A new report from UN Environment, named "Single-use Plastics: A roadmap for Sustainability", was released yesterday in New Delhi by Indian Prime Minister Narendra Modi and Head of UN Environment Erik Solheim on the occasion of World Environment Day. It's the drive towards a green and circular economy that will inspire the world. He said, India will soon revive the Ganga, its most precious river. He said, it was the duty of everyone that the material prosperity does not compromise on the environment.
Less than a 10th of all the plastic ever made has been recycled, and governments should consider banning or taxing single-use bags or food containers to stem a tide of pollution, a United Nations report says. Events began Friday, with high-profile Indian politicians speaking out on the increasing damage plastics are doing to the environment and the country's beaches.
There is a rubbish truck full of plastic entering our oceans every minute, with plastic packaging use predicted to double by 2020 and quadruple by 2050, while globally, the level of recycling is only around 14% - it's clear we can not recycle our way out of this problem. The theme for this year is "Beat Plastic Pollution".
"Some 25,000 tonnes of plastic pollution is generated in the country every year of which only 60 per cent is processed while rest 40 per cent is pure litter..."
Since it was first celebrated in 1974, the Day has helped raise awareness and generate political momentum around global environmental concerns such as ozone depletion, desertification and global warming.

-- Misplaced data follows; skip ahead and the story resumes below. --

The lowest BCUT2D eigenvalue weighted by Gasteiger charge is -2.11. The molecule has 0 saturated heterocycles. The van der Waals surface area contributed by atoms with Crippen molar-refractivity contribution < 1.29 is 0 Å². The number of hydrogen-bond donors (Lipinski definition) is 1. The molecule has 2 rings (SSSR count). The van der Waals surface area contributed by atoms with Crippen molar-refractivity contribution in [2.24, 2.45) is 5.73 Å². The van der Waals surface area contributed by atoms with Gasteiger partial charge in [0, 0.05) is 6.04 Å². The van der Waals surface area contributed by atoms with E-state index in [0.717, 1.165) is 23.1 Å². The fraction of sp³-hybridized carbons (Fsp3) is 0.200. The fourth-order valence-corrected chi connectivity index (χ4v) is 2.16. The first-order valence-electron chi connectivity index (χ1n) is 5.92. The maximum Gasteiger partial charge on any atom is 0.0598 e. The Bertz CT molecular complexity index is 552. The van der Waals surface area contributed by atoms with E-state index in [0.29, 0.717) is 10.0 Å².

Lawyer and activist Afroz Shah has launched one of the most popular initiatives to clean up plastics on India's beaches.
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The samples were drilled from the base of Mount Sharp, inside a basin called Gale Crater. That stuff is thought to be spread throughout the solar system, she said.
Shah moved into an apartment overlooking a beach in Mumbai. Through a global volunteer network, we have till date planted 71 million trees in India and across the world. "How can we reach 5 million?" "There was plastic all over the rails, that's a problem", he said, highlighting the "big need" to manage that.
"Signing the declaration is a significant and important step towards reducing the amount of plastic that we produce and helping end plastic pollution".
Through the case studies researchers found that targeted levies and bans, where properly planned and enforced, have been among the most effective strategies to limit overuse of disposable plastic products.
Mr Modi said, Government's Make in India campaign has focus on zero defect and zero effect manufacturing which means manufacturing without defect and which does not harm the environment.
More than 73 million toilets have been built across the country, according to the Ministry of Drinking Water and Sanitation.